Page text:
The statutory federal corporate tax rate in the United States is 35%, and it has been since 1993. Any company that pays that rate should probably be looking for a new chief financial officer.
When state taxes are slotted in, the average combined tax rate is 39.1%, according to a recent report from the Congressional Budget Office (CBO). Again, though, it is a rare company that pays that much in taxes. Apple Inc. (NASDAQ: AAPL), for example, reported a third-quarter fiscal 2017 effective tax rate of 22.9%. Boeing Co. (NYSE: BA) reported a fiscal second-quarter effective tax rate of 28.7%.
According to the CBO, the effective corporate tax rate “is a measure of a corporation’s tax burden on returns from a marginal investment (one that is expected to earn just enough, after taxes, to attract investors). CBO estimates that the effective corporate tax rate was 19 percent in the United States in 2012,” the most recent year for which complete data were available.
According to the CBO, the U.S. statutory tax rate of 39.1% is the highest among the G20 countries and the effective tax rate of 18.6% is fourth highest, behind Argentina (22.6%), Japan (21.7%) and the United Kingdom (18.7%).
The biggest loophole in the U.S. tax code allows U.S. corporations to defer tax payments indefinitely on profits they earn overseas, according to research published on Thursday by the Economic Policy Institute (EPI). The researchers found that the effective U.S. corporate tax rate ranges between 13% and 19%. The CBO also noted that other tax preferences in the federal tax code that are not included in its analysis “would lower that tax rate even more.”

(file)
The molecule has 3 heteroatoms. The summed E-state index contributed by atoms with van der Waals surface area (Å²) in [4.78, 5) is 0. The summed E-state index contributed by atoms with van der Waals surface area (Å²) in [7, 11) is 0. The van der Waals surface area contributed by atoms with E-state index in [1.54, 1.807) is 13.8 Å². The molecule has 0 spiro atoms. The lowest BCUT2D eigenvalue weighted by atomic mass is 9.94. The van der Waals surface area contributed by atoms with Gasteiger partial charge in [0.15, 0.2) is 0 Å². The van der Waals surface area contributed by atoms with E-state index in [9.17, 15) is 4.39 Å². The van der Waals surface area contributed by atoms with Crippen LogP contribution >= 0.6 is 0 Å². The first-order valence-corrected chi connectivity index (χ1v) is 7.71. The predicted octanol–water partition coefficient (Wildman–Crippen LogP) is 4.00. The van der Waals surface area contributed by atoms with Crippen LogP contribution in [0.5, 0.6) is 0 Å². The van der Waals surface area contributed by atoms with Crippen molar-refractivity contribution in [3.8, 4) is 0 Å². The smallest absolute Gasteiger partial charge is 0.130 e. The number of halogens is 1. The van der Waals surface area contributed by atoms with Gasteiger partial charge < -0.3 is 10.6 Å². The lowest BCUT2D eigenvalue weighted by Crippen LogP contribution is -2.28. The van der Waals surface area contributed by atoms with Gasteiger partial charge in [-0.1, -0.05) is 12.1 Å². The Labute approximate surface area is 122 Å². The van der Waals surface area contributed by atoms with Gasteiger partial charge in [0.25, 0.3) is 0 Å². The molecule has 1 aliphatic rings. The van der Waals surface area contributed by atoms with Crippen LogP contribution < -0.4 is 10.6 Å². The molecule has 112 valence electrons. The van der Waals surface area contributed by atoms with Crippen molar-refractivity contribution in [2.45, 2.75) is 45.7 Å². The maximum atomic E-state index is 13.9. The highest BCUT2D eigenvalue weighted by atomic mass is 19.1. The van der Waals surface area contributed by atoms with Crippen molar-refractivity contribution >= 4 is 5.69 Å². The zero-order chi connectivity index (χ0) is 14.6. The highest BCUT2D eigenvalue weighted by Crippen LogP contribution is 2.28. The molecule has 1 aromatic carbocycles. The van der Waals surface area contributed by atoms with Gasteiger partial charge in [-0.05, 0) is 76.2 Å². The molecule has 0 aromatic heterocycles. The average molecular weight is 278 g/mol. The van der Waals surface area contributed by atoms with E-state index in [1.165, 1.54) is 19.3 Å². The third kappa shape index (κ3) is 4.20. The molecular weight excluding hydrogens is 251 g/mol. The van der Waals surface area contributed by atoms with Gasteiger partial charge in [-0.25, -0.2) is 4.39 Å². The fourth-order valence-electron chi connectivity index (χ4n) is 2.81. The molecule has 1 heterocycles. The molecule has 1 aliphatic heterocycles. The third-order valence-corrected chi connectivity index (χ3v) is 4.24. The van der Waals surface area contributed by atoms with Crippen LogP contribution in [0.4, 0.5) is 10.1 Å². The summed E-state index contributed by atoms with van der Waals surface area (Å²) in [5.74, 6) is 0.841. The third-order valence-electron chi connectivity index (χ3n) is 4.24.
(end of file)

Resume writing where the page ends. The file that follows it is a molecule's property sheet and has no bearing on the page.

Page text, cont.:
EPI notes that genuine tax reform would “close the deferral loophole and ensure that large multinational corporations cannot continue to dodge the taxes they owe.” The most recent tax reform proposal presented by congressional Republicans, however, creates a territorial tax system under which only local income is taxed and the federal government “would no longer tax multinational corporations’ offshore profits at all.” A territorial tax system would make permanent the current deferral loophole according to EPI:
This would cause an enormous revenue loss. In hopes that Congress would pass a repatriation tax “holiday” (as happened in 2004), large multinational corporations have used the current deferral loophole to book $2.6 trillion in profits offshore. The corporate tax base is likely to erode far more if this deferral loophole were made permanent.